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IRA investing for beginners: First steps for nervous novices

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Consider your risk tolerance
Consider your risk tolerance | wavebreakmedia/Shutterstock.com

Consider your risk tolerance

Before plunging into investments, gaze deep into your soul and ask, "How will I feel when my account balance falls by 40 percent?"

Very generally, having more stocks than bonds means many exciting days of having no idea how much your account could be worth. But you shouldn't be checking your balance every day anyway.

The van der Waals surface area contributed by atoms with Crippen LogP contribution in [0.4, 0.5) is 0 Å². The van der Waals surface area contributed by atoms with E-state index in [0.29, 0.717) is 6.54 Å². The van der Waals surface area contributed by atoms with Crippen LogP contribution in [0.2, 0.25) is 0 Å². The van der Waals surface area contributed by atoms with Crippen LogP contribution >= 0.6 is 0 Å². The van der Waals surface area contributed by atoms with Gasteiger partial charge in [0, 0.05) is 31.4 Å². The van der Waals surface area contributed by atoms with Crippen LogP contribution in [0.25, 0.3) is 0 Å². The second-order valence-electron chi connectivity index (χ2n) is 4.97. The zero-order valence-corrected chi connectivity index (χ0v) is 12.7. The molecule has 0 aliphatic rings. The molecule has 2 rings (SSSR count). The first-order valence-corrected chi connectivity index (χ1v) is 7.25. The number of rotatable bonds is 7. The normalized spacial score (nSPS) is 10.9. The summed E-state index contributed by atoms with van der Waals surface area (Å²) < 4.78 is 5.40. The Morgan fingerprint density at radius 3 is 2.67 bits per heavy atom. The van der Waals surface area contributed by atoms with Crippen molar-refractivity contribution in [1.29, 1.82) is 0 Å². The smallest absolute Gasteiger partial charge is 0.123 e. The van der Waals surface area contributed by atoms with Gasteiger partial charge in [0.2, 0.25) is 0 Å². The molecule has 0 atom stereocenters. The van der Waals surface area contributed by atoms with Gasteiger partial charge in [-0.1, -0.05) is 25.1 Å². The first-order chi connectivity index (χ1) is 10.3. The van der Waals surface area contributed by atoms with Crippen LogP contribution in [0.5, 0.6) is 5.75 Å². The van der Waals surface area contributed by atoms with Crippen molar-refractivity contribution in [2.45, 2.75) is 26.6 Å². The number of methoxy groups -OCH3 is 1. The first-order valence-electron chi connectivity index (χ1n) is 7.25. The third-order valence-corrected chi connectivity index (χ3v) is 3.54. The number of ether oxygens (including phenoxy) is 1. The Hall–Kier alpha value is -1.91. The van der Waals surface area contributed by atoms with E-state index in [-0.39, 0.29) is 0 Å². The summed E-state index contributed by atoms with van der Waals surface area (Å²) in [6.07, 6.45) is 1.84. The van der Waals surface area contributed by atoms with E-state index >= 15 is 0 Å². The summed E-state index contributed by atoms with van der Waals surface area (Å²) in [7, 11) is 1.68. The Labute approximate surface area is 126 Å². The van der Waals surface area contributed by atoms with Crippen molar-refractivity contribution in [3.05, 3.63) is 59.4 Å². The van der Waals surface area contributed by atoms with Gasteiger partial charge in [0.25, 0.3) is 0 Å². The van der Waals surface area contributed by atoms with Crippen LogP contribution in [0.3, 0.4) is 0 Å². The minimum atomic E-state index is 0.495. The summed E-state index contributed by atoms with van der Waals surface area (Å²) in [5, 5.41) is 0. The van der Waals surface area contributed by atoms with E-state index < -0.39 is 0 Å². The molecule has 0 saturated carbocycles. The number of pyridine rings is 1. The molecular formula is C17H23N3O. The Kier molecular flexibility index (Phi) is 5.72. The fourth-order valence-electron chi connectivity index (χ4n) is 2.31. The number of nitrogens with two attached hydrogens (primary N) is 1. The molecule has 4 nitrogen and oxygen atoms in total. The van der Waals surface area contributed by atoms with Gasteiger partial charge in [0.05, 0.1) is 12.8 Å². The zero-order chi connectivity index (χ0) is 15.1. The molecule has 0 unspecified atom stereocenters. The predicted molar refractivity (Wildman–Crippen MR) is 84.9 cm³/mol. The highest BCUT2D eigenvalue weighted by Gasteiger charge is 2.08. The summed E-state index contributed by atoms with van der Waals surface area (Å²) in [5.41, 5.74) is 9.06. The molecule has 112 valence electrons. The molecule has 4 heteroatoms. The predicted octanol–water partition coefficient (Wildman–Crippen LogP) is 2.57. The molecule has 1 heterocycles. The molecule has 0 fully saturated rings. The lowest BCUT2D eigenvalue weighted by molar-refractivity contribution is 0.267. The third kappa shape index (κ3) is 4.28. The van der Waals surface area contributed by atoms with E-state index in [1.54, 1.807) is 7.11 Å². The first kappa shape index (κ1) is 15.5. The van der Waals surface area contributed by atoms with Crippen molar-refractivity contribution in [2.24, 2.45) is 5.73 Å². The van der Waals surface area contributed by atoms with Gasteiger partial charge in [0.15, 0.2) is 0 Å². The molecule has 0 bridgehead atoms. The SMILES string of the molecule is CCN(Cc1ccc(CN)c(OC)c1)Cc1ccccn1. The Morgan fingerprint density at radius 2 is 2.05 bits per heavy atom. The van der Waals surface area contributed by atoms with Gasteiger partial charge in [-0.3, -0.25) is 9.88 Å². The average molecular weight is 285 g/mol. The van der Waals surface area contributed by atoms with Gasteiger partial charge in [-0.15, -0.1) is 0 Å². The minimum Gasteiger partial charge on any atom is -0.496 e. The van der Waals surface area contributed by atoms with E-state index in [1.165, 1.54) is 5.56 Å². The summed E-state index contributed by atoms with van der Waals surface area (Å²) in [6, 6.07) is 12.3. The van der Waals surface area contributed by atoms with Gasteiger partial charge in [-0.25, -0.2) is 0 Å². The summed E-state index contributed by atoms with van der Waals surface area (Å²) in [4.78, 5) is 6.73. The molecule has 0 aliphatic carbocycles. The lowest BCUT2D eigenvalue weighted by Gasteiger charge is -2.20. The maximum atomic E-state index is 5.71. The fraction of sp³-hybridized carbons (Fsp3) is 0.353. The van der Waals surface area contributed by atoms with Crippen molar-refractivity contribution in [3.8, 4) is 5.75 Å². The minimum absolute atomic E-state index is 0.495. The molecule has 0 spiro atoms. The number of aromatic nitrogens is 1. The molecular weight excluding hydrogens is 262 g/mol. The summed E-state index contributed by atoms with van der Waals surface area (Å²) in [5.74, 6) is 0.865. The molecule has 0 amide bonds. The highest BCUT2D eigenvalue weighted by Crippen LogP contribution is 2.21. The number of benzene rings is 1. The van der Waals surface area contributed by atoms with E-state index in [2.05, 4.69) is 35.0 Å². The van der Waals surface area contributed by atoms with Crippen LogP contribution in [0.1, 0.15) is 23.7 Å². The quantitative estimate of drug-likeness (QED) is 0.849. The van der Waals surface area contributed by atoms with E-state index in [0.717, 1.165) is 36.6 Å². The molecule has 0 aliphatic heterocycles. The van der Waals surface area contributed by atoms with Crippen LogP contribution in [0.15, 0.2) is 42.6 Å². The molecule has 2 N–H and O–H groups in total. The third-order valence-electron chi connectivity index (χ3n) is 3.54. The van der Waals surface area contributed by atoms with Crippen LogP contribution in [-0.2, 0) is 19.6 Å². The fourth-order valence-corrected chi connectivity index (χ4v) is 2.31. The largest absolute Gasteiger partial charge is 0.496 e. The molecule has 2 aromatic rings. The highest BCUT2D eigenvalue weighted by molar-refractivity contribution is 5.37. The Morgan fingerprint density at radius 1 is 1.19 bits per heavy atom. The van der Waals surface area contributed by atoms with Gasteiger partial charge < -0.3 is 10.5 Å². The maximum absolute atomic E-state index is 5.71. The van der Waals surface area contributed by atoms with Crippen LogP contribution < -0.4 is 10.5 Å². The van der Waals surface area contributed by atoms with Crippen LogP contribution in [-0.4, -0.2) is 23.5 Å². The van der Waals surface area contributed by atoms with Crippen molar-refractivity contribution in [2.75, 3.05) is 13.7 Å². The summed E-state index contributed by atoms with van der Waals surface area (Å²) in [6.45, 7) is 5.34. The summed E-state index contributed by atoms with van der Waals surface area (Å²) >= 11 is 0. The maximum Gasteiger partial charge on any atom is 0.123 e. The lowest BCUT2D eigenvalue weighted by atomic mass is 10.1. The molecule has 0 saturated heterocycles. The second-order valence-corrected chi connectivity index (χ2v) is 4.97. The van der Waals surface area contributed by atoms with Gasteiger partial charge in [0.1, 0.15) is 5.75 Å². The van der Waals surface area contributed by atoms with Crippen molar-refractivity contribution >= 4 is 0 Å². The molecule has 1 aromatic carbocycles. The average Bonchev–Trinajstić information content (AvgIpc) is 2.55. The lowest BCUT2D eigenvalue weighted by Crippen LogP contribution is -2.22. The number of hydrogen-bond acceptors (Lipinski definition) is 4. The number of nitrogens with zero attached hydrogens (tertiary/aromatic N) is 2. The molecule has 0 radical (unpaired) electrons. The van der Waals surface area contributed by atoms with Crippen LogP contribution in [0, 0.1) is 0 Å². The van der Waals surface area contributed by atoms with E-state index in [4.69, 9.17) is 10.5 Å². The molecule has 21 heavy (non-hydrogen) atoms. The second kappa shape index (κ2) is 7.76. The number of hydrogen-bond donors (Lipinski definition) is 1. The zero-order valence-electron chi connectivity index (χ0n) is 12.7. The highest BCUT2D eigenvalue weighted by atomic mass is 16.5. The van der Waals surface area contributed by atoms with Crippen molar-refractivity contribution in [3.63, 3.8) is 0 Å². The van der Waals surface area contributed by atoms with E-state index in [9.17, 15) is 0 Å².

A portfolio full of stocks, or stock mutual funds, is likely to go up over time faster than a portfolio filled with bonds. But in the short term, the value will move around much more.

Bonds are less volatile than stocks and generally have a fixed rate of return. But expect the return on bonds to be lower than that of stocks over time.

So the first rule of IRA investing for beginners is to toughen up and ignore the market gyrations. Even though there may be periods of extreme volatility, the trend over long time periods is up, up and away.

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